Downloading PDF. Please wait... Issue 2655

Mark Serwotka—How we can beat the Tories and defend workers’ rights

This article is over 2 years, 8 months old
On the eve of the union’s conference, PCS general secretary Mark Serwotka spoke to Socialist Worker’s Nick Clark
Issue 2655
Mark Serwotka
Mark Serwotka (Pic: Guy Smallman)

Socialist Worker: The pay ballot returned a big Yes vote for strikes but didn’t reach the 50 percent turnout threshold. What are the next steps?

Mark Serwotka: It was absolutely right to hold a national ballot. We were disappointed by the result. It was agonisingly close, but we are not going to give up.

We are proud of the fantastic effort by our activists and we will be working to step up our organising work and hold another ballot.

We will also be campaigning for Labour to commit to introducing online balloting if it forms a government as part of repealing the Act.

Do the anti-union laws make it impossible for trade unions to win national strike ballots? And is there scope to defy this law?

The Tories would like to think that their law means national strike ballots can no longer be successful.

PCS debates how to fight and win on pay
PCS debates how to fight and win on pay
  Read More

But we’ve seen with the CWU postal workers’ union that it is possible to achieve above a 50 percent turnout. PCS is very close to that.

We need to redouble our efforts to win the next strike ballot, get a 50 percent turnout and elect a Labour government under Jeremy Corbyn to scrap all anti-union laws.

Defiance of unjust laws certainly has its place in our movement’s history.

But to call such action would need a huge level of active participation by our members, which probably would have beaten the threshold in the first place.

What has the pay campaign revealed about the PCS?

PCS has thousands of committed activists at all levels of the union.

And they did some incredible work getting the vote out during the ballot.

But, like a lot of unions, years of job cuts, privatisation, and cuts in facility time have meant we are not as well organised in some areas.

The key to winning strike ballots is reps on the ground talking face to face with members, supported by the new digital technology we are developing.

Town committees and other local networks could play an important part in that.

We are ensuring that we bring young people through our structures as union advocates—volunteers who distribute literature and carry out whatever level of union work they want to do without being fully fledged reps.

What other battles is the PCS involved in?

The campaigns around tax office closures and problems in Universal Credit have been magnificent and they are key fights against terrible government policies.

More strikes can be expected in both these areas unless the government takes heed of our demands.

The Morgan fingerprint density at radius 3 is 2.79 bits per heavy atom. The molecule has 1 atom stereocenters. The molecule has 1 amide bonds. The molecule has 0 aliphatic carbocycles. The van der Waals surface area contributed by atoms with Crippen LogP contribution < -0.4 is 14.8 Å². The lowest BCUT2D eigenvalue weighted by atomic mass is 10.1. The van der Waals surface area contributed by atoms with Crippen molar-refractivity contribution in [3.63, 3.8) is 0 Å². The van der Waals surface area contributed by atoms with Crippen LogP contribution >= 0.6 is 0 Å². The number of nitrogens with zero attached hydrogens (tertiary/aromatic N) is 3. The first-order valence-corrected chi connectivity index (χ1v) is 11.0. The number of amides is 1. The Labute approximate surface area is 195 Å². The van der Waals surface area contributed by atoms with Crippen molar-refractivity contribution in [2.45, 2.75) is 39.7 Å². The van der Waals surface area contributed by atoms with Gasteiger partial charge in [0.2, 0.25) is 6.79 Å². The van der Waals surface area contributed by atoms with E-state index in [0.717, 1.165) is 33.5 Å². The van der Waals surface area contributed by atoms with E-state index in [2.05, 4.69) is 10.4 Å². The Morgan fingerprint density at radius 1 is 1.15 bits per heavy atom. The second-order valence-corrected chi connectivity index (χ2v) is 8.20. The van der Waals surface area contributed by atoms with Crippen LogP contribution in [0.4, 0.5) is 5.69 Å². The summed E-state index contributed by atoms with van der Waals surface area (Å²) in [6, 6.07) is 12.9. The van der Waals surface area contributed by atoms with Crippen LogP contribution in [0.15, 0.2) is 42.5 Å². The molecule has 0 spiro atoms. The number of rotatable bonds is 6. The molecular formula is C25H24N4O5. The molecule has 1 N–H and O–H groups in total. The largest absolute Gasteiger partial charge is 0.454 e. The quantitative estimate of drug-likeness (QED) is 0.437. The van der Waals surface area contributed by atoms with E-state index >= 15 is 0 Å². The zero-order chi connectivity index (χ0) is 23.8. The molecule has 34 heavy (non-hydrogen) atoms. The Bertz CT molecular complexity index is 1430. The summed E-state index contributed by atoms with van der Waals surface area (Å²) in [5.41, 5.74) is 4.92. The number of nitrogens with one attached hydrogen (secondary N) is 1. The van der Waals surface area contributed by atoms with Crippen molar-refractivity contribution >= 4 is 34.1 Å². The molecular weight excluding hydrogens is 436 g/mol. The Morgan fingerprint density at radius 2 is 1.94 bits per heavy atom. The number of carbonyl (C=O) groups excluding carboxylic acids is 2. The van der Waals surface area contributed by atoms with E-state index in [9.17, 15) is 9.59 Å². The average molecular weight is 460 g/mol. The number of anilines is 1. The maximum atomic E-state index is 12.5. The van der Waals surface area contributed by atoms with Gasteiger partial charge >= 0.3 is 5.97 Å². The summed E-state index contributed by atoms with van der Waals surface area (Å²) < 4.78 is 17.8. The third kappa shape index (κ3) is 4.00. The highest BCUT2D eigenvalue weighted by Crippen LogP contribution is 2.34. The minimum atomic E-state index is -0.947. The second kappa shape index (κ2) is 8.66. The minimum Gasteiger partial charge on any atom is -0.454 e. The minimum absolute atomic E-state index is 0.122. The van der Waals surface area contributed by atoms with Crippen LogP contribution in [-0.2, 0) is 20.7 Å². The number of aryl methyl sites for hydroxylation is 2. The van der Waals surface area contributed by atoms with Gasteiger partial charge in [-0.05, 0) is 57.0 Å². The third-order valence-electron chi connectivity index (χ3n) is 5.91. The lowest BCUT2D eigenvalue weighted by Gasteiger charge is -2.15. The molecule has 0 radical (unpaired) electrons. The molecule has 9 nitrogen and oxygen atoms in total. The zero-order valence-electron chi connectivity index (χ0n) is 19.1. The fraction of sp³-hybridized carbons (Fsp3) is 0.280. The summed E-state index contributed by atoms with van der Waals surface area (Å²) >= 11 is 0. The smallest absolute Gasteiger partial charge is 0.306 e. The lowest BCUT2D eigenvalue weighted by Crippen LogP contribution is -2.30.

When it comes to outsourcing, PCS has always believed that such work should be brought back in house.

The brilliant campaigns in the Department of Business, Energy and Industrial Strategy (BEIS) and Foreign and Commonwealth Office have shown the union at its best—organising the most vulnerable workers to fight against outsourcing giants.

When you see foodbanks set up in BEIS to support outsourced ISS cleaners, something is seriously wrong.

PCS activists have taken great inspiration from these fights and it should encourage them to build increased union density in their areas.

How can unions take up issues raised by Extinction Rebellion and other questions such as the fight against racism?

Extinction Rebellion has been a brilliant initiative and has shown that there is a growing movement against the failures of the system and the inability of established politicians to deal with them.

PCS and other trade unions will play a full part in Stand Up To Racism and other anti-fascist initiatives that take the fight to Tommy Robinson and Ukip.

We are well placed to take on their ideas in the workplace and help to build mass opposition in our communities.

You’ve been one of the most consistent defenders of Jeremy Corbyn since he was elected leader of the Labour Party. But he’s gradually made concessions to the right of the party. Why is that and what can trade unions do to back Corbyn and get Labour elected?

I disagree with the premise of your question. It’s not a matter of making concessions.

On Brexit there are a range of opinions on the way forward within the labour movement.

Jeremy has been underestimated by a lot of people, including some on the left.

A Corbyn-led Labour government would be a huge step forward for people in this country—getting rid of the anti-union laws, radically reforming social security and completely overturning the consensus around neoliberal economic policy.

In PCS we believe that it’s in the interests of our members to get a Jeremy Corbyn government elected.

At our annual conference we are launching a consultation among all our branches and activists on the best way to make that happen.

Mark Serwotka is one of the speakers at the Marxism 2019 festival. For full details of the event go to


Sign up for our daily email update ‘Breakfast in Red’

Latest News

Make a donation to Socialist Worker

Help fund the resistance